It’s a bit like a conversation – a good conversation, anyway – where someone speaks and the next person’s contribution is influenced by what’s just been said, and the way it was said.

In a conversation, however, one person speaks at a time. The beauty of collaborative music is that several people can ‘speak’ at the same time, but still be responsive to the others. You’re not just saying what you want to say – you’re factoring in what others want to say as well. How you go round musical corners together, how you approach high and low points, how you can contribute to the energy of the performance – these are discoveries you make together in rehearsal, and sometimes even more so in performance.

When your antennae are finely tuned to one another, this kind of real-time adjustment and blending of ideas feels like not just a conversation, but a microcosm of the way social interaction should work.

Exploring the Shelves, 16: Poulenc’s Novelettes

Posted by Susan Tomes on 13 June 2020 under Inspirations  •  Leave a comment

Francis Poulenc is one of those composers whose personality shows very clearly in his music. Some composers, you sense, enjoy the process of creating a pure compositional line swept clean of their personal feelings. We may know from reading their biographies that they were complicated people, but you wouldn’t know it from their music. Was Mozart sad when he wrote such-and-such a sad aria? Or could he just write in whatever spirit he wanted, regardless of his actual mood? Some composers had such a grip on the formal beauty and logic of their music that they were able to disappear behind it.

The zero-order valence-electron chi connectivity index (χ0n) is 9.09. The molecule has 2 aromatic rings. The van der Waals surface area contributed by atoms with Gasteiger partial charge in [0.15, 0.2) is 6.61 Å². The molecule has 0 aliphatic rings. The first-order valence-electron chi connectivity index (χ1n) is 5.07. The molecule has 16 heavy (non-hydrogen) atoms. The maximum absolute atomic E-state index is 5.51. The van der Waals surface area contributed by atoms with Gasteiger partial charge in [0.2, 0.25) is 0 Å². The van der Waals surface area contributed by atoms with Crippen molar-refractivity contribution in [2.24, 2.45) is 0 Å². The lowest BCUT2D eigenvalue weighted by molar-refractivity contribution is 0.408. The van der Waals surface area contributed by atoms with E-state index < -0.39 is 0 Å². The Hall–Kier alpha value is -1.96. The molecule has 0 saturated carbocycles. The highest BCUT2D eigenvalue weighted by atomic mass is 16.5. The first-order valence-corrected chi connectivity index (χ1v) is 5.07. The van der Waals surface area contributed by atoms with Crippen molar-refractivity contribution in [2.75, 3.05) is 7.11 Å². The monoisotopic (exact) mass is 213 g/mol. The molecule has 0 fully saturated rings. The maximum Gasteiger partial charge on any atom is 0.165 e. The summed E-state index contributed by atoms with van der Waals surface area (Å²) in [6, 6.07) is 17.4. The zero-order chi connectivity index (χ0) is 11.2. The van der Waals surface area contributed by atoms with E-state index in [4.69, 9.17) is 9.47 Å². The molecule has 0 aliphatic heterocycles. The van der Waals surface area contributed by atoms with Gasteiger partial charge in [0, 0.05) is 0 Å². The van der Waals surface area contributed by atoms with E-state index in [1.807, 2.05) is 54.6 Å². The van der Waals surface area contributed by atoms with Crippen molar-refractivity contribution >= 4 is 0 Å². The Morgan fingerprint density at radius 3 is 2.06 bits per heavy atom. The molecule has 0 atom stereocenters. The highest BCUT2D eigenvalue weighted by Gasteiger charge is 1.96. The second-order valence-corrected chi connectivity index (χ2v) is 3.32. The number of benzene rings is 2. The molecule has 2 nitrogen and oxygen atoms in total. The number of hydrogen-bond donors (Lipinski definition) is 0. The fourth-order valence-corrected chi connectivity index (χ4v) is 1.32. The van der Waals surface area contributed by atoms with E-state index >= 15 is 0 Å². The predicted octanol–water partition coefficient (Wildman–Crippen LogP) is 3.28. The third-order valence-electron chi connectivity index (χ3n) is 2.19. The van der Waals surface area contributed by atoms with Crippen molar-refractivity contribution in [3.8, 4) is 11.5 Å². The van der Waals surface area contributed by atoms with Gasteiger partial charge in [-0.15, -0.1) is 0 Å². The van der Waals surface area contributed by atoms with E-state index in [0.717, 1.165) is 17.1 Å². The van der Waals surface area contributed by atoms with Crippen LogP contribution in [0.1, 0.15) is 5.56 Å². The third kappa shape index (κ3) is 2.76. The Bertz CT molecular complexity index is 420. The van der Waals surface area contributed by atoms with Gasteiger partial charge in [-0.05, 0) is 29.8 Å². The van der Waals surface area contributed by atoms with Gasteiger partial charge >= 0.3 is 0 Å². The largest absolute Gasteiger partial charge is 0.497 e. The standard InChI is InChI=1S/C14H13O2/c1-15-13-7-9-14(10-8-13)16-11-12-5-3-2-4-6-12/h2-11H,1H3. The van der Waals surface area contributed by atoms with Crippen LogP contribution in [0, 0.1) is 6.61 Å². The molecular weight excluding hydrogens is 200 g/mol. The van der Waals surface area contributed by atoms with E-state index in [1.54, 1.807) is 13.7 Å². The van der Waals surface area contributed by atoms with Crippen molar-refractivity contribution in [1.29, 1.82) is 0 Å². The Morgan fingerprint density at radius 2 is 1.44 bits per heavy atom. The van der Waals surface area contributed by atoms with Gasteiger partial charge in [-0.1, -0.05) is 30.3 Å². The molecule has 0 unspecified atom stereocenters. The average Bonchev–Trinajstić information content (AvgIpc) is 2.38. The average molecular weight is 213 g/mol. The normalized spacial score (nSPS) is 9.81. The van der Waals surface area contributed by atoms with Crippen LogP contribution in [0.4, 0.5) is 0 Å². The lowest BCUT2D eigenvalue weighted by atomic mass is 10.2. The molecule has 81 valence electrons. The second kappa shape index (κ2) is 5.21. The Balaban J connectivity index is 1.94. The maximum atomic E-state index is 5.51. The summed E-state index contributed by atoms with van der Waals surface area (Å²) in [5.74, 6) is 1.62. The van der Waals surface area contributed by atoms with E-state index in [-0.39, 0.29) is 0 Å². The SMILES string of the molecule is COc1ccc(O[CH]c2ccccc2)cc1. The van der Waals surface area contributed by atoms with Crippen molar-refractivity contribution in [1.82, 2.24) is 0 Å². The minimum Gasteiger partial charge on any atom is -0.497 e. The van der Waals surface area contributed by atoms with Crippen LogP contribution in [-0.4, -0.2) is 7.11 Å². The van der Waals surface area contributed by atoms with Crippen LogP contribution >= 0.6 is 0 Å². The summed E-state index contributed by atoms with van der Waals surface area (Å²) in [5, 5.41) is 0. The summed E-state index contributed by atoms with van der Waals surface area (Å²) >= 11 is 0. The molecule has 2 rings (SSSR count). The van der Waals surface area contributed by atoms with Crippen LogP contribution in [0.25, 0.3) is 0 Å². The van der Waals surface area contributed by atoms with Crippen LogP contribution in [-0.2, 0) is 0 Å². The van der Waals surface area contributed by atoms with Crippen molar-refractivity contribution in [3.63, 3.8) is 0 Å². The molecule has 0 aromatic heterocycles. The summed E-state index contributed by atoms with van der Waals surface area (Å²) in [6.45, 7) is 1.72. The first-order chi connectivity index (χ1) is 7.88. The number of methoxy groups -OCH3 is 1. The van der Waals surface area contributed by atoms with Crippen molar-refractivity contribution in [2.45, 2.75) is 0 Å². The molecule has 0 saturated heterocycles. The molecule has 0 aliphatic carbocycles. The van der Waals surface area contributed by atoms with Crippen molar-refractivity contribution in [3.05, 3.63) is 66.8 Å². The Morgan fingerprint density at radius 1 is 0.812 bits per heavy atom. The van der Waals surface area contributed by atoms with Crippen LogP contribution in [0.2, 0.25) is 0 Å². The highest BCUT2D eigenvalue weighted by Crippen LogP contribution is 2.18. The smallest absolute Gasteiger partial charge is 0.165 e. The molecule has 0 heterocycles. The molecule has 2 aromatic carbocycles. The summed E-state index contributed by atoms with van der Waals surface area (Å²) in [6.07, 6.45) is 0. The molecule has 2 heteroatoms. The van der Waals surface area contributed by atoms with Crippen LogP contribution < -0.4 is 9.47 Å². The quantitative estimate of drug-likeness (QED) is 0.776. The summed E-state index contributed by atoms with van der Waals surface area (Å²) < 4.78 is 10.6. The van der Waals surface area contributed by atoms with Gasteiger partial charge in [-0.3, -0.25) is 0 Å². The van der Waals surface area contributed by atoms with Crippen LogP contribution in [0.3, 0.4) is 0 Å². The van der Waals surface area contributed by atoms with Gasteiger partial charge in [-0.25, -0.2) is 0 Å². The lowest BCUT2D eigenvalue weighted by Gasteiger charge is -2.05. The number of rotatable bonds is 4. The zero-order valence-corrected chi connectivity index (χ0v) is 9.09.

Not so with Poulenc, whose blend of sentiment, wit, charm, and casual flippancy was probably a good self-portrait. He had many sides to his personality; the Poulenc of the religious choral music or opera (Dialogues des Carmelites) can be extremely serious. In his piano music, however, perhaps because of the piano’s association with cabaret and popular music, he let himself be capricious and mercurial.

The three Novelettes are not really a set – no 1 was written in 1927, no 2 in 1928, and no 3 came over thirty years later in 1960. The first and third Novelettes are very similar in style despite being written so far apart. No 2 is a spiky ballet which recalls Cocteau and the cheeky dissonances of the French cabaret style.

Sometimes Poulenc sets out to create a hushed and lovely atmosphere, but then can’t resist cutting through it with a callous march theme or a banal little jig. Often, when he has immersed us in warm and luscious harmonies, he cancels them with acid chords which seem to say: ‘Think I was showing you my true feelings? Ha ha! Think again. This is all just a game to me.’

At the top of the third Novelette, he quotes a couple of bars from El Amor Brujo by his friend Manuel de Falla, and takes them as inspiration for his theme. De Falla’s theme is in a swaying 7/8 time. Poulenc’s tribute is in a simple 3/8. In other words, he takes a distinctively Spanish rhythm and irons it out, making it more ordinary.

Poulenc was full of these contradictions. ‘I hate rubato’, he said in 1954. ‘ Never prolong or shorten a note value.’ On the other hand, he wanted his music bathed in lots and lots of pedal: ‘People never use enough pedal’, he complained. These two instructions are not compatible. If you bathe everything in pedal, some note values will inevitably be prolonged.

He was also strict about tempo. Three times in the Novelettes he forbids slowing down: ‘Sans ralentir’. ‘Surtout sans ralentir’. ‘Absolument sans ralentir’. All very well, but these all occur in places where his music would naturally suggest a bit of gentle leeway. With such slightly perverse guidance we’re halfway to Erik Satie’s world of contradictory instructions – designed, perhaps, to poke fun at us for taking composers so seriously.

‘Put butter in the sauce!’ was Poulenc’s advice to pianists. But sauce is not a dish on its own. What is the sauce for?